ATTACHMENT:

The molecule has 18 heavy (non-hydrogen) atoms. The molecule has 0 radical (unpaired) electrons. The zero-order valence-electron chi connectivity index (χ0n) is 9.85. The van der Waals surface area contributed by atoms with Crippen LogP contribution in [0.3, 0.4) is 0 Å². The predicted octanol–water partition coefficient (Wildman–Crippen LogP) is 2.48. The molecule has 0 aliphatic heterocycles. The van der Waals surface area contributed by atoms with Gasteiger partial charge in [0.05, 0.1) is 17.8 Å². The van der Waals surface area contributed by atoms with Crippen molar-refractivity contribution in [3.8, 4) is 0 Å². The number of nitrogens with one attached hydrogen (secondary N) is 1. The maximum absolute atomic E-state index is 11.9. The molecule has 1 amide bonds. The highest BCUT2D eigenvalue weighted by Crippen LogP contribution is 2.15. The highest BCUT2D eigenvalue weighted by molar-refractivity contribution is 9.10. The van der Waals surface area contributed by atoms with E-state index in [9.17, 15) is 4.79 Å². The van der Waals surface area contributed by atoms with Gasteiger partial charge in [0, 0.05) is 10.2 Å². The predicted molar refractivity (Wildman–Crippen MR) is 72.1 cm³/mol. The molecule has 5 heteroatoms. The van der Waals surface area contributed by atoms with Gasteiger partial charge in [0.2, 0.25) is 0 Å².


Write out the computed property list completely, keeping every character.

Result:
The molecule has 18 heavy (non-hydrogen) atoms. The molecule has 0 radical (unpaired) electrons. The zero-order valence-electron chi connectivity index (χ0n) is 9.85. The van der Waals surface area contributed by atoms with Crippen LogP contribution in [0.3, 0.4) is 0 Å². The predicted octanol–water partition coefficient (Wildman–Crippen LogP) is 2.48. The molecule has 0 aliphatic heterocycles. The van der Waals surface area contributed by atoms with Gasteiger partial charge in [0.05, 0.1) is 17.8 Å². The van der Waals surface area contributed by atoms with Crippen molar-refractivity contribution in [3.8, 4) is 0 Å². The number of nitrogens with one attached hydrogen (secondary N) is 1. The maximum absolute atomic E-state index is 11.9. The molecule has 1 amide bonds. The highest BCUT2D eigenvalue weighted by Crippen LogP contribution is 2.15. The highest BCUT2D eigenvalue weighted by molar-refractivity contribution is 9.10. The van der Waals surface area contributed by atoms with E-state index in [9.17, 15) is 4.79 Å². The van der Waals surface area contributed by atoms with Gasteiger partial charge in [0, 0.05) is 10.2 Å². The predicted molar refractivity (Wildman–Crippen MR) is 72.1 cm³/mol. The molecule has 5 heteroatoms. The van der Waals surface area contributed by atoms with Gasteiger partial charge in [0.2, 0.25) is 0 Å².